Big space, big art, big ego

Jay Jopling is an unstoppable force in British art. As he prepares to open Europe's largest commercial gallery, Rob Sharp examines his influence
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A colossal south London warehouse packed with art worth millions: when White Cube Bermondsey opens today it will become Europe's biggest commercial gallery – and cement yet another victory for the gallery's mercurial owner.

Jay Jopling, 48, is the founder of London's White Cube gallery empire, which has launched its third outpost in the capital to coincide with the Frieze art fair. It will see thousands of the world's wealthiest collectors flock to London over the next three days.

Last night Jopling hosted hundreds of VIPs at the Bermondsey gallery's lavish official opening party and many luminaries attended a small gathering at his Marylebone home afterwards. This week, London auction houses will sell 25 works by Jopling's most famous artist, Damien Hirst, emphasising the gallerist's standing as one of a small group of elite overlords in London's aggressive commercial art world.

Jopling's buoyancy exists despite widespread economic uncertainty. One London-based art collector said yesterday that some poorer galleries are currently "walking on eggshells" because of the financial downturn. Yet Jopling's mixture of charm, savvy and bullish behaviour will make him this week's most sure-fire victor.

"Jay told me a long time ago that if he couldn't be the best at what he does he wasn't interested," says White Cube's exhibitions director Tim Marlow. "The Bermondsey gallery is an affirmation of that. He wants a complex of galleries that will allow him to do the best shows with the best possible artists."

Jopling – "JJ" to his friends – is recognisable by his signature thick-framed specs and tailor-made black suit and crisp white shirt. He exudes success, which creates the impression that his enterprises cannot fail – a useful trait in the tempestuous art world.

Throughout his career he has hit headlines – not least because of high-profile marriage to the artist Sam Taylor-Wood and short-lived fling with singer Lily Allen – along with a knack for representing attention-grabbing artists such as Hirst, Tracey Emin and the Chapman brothers, expanding while others contract through two financial downturns over the past 20 years.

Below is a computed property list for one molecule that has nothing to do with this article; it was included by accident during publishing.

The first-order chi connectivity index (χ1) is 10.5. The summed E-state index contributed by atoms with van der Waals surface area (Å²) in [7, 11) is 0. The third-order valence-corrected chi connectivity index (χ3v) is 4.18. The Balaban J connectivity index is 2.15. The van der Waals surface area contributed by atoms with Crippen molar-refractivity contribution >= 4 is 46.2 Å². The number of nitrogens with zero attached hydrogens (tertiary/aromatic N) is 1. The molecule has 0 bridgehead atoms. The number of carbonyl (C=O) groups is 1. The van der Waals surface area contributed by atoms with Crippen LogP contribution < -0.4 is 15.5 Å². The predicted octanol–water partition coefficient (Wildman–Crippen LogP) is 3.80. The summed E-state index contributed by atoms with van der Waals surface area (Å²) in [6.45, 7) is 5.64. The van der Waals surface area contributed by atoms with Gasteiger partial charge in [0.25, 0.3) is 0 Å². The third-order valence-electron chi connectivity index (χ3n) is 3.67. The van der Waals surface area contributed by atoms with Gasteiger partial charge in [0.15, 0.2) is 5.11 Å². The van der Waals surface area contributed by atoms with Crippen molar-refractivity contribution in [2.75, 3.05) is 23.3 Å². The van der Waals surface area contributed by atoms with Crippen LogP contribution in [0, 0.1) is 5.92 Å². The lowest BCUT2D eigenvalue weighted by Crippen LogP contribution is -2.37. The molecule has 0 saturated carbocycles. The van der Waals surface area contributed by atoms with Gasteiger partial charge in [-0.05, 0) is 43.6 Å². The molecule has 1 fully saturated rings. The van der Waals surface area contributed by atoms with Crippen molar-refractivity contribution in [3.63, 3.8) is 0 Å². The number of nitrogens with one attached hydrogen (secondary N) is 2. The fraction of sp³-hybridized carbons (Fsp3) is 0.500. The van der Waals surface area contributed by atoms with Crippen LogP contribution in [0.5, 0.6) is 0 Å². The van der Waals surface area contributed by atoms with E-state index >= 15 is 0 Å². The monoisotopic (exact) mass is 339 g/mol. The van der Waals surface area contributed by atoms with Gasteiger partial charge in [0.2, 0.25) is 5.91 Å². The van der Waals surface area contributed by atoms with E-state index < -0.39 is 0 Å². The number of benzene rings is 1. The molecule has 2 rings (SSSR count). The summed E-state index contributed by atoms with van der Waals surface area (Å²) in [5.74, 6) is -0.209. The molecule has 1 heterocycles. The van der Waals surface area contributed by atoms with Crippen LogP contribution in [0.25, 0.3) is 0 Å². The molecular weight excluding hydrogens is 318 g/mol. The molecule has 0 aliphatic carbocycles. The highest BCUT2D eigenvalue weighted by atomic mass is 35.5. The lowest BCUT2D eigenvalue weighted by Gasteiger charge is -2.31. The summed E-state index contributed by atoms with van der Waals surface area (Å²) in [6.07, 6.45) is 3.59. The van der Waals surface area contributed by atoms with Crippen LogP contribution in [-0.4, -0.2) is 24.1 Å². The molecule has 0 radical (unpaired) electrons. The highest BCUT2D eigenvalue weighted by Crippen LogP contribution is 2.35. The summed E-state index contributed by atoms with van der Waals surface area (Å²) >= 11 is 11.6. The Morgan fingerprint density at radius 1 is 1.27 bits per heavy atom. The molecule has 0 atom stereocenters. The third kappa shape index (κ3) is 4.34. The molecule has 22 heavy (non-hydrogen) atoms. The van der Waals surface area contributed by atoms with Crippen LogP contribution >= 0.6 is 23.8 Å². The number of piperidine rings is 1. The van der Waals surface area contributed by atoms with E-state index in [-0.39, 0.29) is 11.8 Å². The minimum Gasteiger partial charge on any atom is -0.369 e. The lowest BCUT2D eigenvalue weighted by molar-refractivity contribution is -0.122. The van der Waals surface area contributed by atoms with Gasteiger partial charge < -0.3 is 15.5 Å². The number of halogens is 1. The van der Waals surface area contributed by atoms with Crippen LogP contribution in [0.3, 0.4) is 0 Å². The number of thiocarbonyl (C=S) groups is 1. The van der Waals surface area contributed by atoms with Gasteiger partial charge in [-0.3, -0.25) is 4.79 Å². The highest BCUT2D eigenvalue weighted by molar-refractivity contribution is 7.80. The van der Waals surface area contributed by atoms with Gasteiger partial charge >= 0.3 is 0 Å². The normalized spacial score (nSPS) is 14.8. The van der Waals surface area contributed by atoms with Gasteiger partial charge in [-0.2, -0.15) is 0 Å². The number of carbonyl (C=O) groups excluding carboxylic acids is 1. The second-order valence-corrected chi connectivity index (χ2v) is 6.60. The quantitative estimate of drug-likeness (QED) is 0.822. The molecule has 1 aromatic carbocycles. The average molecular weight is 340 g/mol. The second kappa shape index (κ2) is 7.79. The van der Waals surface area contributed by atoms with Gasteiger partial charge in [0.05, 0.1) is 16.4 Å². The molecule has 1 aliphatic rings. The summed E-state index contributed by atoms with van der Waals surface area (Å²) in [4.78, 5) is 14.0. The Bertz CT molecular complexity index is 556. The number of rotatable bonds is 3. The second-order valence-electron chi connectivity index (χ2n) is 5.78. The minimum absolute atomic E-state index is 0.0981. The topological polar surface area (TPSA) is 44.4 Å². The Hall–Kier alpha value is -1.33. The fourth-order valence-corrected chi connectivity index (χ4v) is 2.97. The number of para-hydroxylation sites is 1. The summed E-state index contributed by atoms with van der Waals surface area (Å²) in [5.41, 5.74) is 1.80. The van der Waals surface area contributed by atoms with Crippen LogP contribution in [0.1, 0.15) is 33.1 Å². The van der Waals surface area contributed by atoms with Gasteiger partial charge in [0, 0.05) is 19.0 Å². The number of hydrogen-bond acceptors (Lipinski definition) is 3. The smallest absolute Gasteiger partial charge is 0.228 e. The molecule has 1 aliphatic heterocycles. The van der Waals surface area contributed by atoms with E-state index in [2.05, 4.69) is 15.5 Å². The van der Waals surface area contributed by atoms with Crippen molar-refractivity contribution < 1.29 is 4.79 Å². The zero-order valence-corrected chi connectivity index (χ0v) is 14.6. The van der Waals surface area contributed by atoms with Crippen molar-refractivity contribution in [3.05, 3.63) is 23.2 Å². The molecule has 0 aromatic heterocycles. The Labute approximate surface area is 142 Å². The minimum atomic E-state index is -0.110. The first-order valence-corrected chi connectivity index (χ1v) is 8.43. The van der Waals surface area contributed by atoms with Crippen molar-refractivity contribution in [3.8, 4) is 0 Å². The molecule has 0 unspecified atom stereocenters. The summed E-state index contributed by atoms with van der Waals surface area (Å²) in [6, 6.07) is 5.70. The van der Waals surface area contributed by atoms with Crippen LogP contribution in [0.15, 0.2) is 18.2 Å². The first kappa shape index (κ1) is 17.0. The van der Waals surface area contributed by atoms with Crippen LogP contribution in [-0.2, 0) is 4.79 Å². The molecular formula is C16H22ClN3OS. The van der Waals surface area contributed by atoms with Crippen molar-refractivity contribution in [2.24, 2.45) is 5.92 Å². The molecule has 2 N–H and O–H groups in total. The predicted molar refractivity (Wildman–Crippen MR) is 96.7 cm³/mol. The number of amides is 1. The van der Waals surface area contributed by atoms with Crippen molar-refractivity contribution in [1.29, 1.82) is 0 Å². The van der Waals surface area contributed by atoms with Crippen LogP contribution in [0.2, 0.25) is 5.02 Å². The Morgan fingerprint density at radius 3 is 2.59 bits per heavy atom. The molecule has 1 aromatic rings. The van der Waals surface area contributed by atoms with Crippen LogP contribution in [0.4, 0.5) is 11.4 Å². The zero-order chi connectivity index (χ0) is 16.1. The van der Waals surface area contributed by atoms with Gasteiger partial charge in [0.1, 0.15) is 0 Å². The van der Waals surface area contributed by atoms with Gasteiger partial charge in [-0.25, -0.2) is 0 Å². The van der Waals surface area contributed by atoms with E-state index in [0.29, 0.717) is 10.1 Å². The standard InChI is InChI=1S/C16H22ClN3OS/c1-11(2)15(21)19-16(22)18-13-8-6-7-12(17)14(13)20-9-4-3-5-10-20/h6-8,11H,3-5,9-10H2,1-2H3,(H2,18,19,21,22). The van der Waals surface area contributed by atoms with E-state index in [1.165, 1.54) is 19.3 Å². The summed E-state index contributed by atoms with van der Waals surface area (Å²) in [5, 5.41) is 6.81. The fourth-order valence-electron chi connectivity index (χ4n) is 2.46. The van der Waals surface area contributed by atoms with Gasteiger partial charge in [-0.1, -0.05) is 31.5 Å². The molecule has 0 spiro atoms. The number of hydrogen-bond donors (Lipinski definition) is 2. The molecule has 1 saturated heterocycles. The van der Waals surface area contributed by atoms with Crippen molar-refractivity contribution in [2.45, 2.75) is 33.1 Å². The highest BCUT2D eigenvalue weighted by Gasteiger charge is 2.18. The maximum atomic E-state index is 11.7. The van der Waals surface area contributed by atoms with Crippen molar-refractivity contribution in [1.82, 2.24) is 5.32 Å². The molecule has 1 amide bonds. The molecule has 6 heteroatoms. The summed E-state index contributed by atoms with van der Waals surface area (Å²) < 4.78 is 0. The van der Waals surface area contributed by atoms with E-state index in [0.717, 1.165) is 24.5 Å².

Marlow says that part of his success is that White Cube owns all of its properties. Alongside Bermondsey, White Cube has spaces in the West End enclave of St James's and once edgy, now commercialised Hoxton – meaning Jopling is in little debt.

"It's all about keeping the momentum going," he says. "To some it might seem arrogant to be expanding in a recession, but we are taking a long-term view." The man himself rarely gives interviews, preferring, it seems, to let the stratospheric sums fetched by his artists around the world and the endless photographs of Jopling and his famous friends do the talking.

He has endured three eventful decades in the art world. The son of Tory baron Michael, he became interested in art as a teenager, reading Gilbert and George's 1974 book Dark Shadow in assembly while a pupil at Eton. "He genuinely loves art," says cultural commentator Michael Bracewell. "I think he's genuinely passionate about it". He studied art history at Edinburgh University and when there flew to New York to convince artists including Julian Schnabel and Jean-Michel Basquiat to participate in a charity auction.

When he moved to London in the 1980s, he became linked with the rising in-crowd of Young British Artists (YBAs). He dated Californian fashion designer Maia Norman, who introduced him to Damien Hirst, with whom she now has three children. Jopling and Norman hosted legendary dinner parties at Jopling's flat, attended by the likes of YBA Marc Quinn whom, like Hirst, Jopling now represents.

Quinn and Hirst later provided Jopling with two of his most lucrative sales: Hirst's shark, The Physical Impossibility of Death in the Mind of Someone Living and Quinn's sculpture of his head created from his own frozen blood, Self. "Every cultural epoch throws up a figure who becomes a cultural ambassador for those times," adds Bracewell. "Jay came along in the 1980s and related to a new generation of artists. I met him when I was still working for the British Council and the art world was still incredibly academic. And here was this charming and smooth operator."

Jopling founded his first London gallery, White Cube, in St James's in 1993. According to Melanie Gerlis, art market editor of The Art Newspaper, Jopling's "business-like" approach appealed to bankers with loose wallets "who wanted to put art on bare walls". "He's astute, he runs galleries like a business, not a cottage industry."

This sentiment continued through White Cube's expansion. Jopling founded his Hoxton gallery in 2000. A fourth is planned in Hong Kong early next year.

"He does get a kick out of doing unusual things and doing them with absolute conviction," says sculptor Antony Gormley, whom Jopling represents. "You know he wants to push what's possible, and understands an artist's interest in that, as well as being a very good businessman."